This newsletter marks the latest installment of Irregular Vegetables, a (semi-) weekly series of CABBAGES emails where I share links to recent writings from other hip-hop/rap/cannabis journos and critics, squeezing in my own work as I see fit. These 420-friendly editions usually hit inboxes on Thursdays, but this week it's on a Wednesday. (Deal with it!) Enjoy this week’s reads and keep scrolling for another edition of Crudites, a feature where I recommend three recent singles/videos from hip-hop artists you may not be familiar with yet.
Oftentimes Wale’s albums feel uneven; I wonder what work he could do if he had one producer working with him on a central vision. But the way he sees it, the work of getting here at all—becoming a rap veteran in an industry designed to chew musicians up and spit them out—is the important stuff. Even now, he’s less focused on his career trajectory than how best to serve the material. “It’s all about making the best songs. I want my feature to advance the track, not to beat anyone.’’ This makes him a rare bird in rap. He remembers a run-in with Rick Ross at the strip club King of Diamonds. “I was at KOD and he saw me, and was like “Bro who you with? I was like, I’m chilling by myself. He said “Man you're crazy.’’ I was like, “Well, maybe.’’ (Read more at GQ)
Growing up in the area where she now operates her dispensary, Keith was welcomed with open arms by the community on opening day. “I always call it the house that people built because so many people fought side by side with me going back and forth to city hall, making sure that we were able to keep our doors open while waiting to actually get a license.” When asked why she chose to open up her shop in her own community, she explained that urban communities are often not considered to be profitable locations for business, but this is simply a fallacy. For Keith, it's not just about building wealth for her own family, but about reinvesting in the community she loves through education. “We've hired folks in the community. We intend to support programs in the community as well, for arts for the youth and wellness in our community, it's just been so well received,” she added. “I think we're creating a new model of how the cannabis industry should look.” (Read more at Weedmaps)
At the time it was recorded, Los Angeles was at a breaking point. There was growing, justified national outrage over the videotaped assault on Rodney King by Los Angeles police officers. Jeffrey Dahmer had just been arrested, his refrigerator full of the dismembered body parts of Black victims. East Coast rapper Tim Dog had released “Fuck Compton,” and Dr. Dre had just left N.W.A. to strike out on his own. And on Thursday nights, local MCs were testing their skills at an open mic night held in a health food market called The Good Life Cafe at the intersection of Crenshaw Blvd & Exposition Blvd. The night would produce some of the city’s most influential artists, and would be documented in a 2008 film by Ava DuVernay called 'This Is The Life.' The home team at The Good Life was always, indisputably, The Freestyle Fellowship. (Read more at Bandcamp Daily)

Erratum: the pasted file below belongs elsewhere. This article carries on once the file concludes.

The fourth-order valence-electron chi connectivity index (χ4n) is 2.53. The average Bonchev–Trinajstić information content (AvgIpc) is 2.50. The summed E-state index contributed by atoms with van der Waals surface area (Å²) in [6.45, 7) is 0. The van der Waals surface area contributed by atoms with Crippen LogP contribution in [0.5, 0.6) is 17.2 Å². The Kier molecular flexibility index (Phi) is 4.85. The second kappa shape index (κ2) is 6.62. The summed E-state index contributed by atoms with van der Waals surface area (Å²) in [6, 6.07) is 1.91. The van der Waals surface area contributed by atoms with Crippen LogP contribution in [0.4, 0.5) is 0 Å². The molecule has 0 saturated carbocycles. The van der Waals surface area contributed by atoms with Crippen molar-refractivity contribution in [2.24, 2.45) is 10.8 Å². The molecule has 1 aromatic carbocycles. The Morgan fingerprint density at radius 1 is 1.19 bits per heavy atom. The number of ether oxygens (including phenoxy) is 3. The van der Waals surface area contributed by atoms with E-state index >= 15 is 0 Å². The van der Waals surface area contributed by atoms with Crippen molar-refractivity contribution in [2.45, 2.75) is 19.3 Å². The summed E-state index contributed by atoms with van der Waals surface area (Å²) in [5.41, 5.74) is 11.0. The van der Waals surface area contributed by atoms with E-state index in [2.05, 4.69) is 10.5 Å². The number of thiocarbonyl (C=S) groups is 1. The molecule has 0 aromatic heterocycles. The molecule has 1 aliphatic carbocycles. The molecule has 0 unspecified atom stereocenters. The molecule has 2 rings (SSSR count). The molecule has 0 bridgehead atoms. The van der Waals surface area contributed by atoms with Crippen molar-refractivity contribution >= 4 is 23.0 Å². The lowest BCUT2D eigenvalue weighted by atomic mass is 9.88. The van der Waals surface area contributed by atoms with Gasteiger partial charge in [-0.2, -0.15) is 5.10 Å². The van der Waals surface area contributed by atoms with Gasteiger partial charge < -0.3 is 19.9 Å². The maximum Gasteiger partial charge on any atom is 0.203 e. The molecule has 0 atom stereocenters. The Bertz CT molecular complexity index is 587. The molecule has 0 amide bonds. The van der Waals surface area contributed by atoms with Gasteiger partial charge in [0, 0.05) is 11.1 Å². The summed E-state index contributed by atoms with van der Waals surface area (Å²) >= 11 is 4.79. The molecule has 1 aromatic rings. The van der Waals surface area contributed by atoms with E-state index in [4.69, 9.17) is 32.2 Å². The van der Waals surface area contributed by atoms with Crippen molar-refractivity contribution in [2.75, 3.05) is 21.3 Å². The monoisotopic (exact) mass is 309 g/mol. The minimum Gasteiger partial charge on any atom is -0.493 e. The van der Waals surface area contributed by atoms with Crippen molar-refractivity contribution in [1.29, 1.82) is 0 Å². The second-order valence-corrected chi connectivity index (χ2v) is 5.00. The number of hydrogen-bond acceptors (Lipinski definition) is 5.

Being blocked out in part provided the rapper-turned-cannabis entrepreneur with the push he needed to pursue the new network. Teaming with dispensary review site Weedmaps, the idea is to level the playing field by making Marijuana.com, called the “Instagram of Marijuana,” a safe destination for cannabis businesses, key figures and enthusiasts. In a tweet earlier this month, Berner asked, “Are you sick [of] being silenced ?? Have you lost your account for posting weed ?? Don’t worry … me & @weedmaps have something special in the works.” (Read more at The GrowthOp)
Martínez Ocasio began work on his fourth studio album this year but is keeping quiet about it. He remains a spontaneous singer-songwriter. “When it’s time to write the songs, I don’t sit down and think” — his voice drops into a comically serious tone — I am going to write this song thinking about that person and everything that happened during that summer of 2001.Afterward, I realize it has something to do with something personal or things that happened to me in the past.” (Read more at Vulture)
When Guzman crossed paths with Jigga (the creator of Thin Mint Cookies) he became a co-creator of one of the strains to change the game. His collaborations with Jigga brought Sunset Sherbert and Gelato to life. Then Guzman modified the strains to fruity perfection. Mr. Sherbinksi reached cannabis stardom once the hip-hop community got their hands on his weed. Rappers like Young Dolph, Future, Berner, and Lil Yachty have shouted out Gelato (often, more than once), helping to make this West Coast strain a global phenomenon. Thanks to Gelato’s explosive popularity, Mr. Sherbinski has come a long way from his garage and basement days. You can still find his strains in rap songs, but you can also purchase his brand of bud from licensed dispensaries across North America. (Read more at Wikileaf)
Three new tracks for you to snack on...
Davie Napalm, “Second Nature”
Father, “Bichon Frise”
Lee Scott & Sly Moon, “Exobase”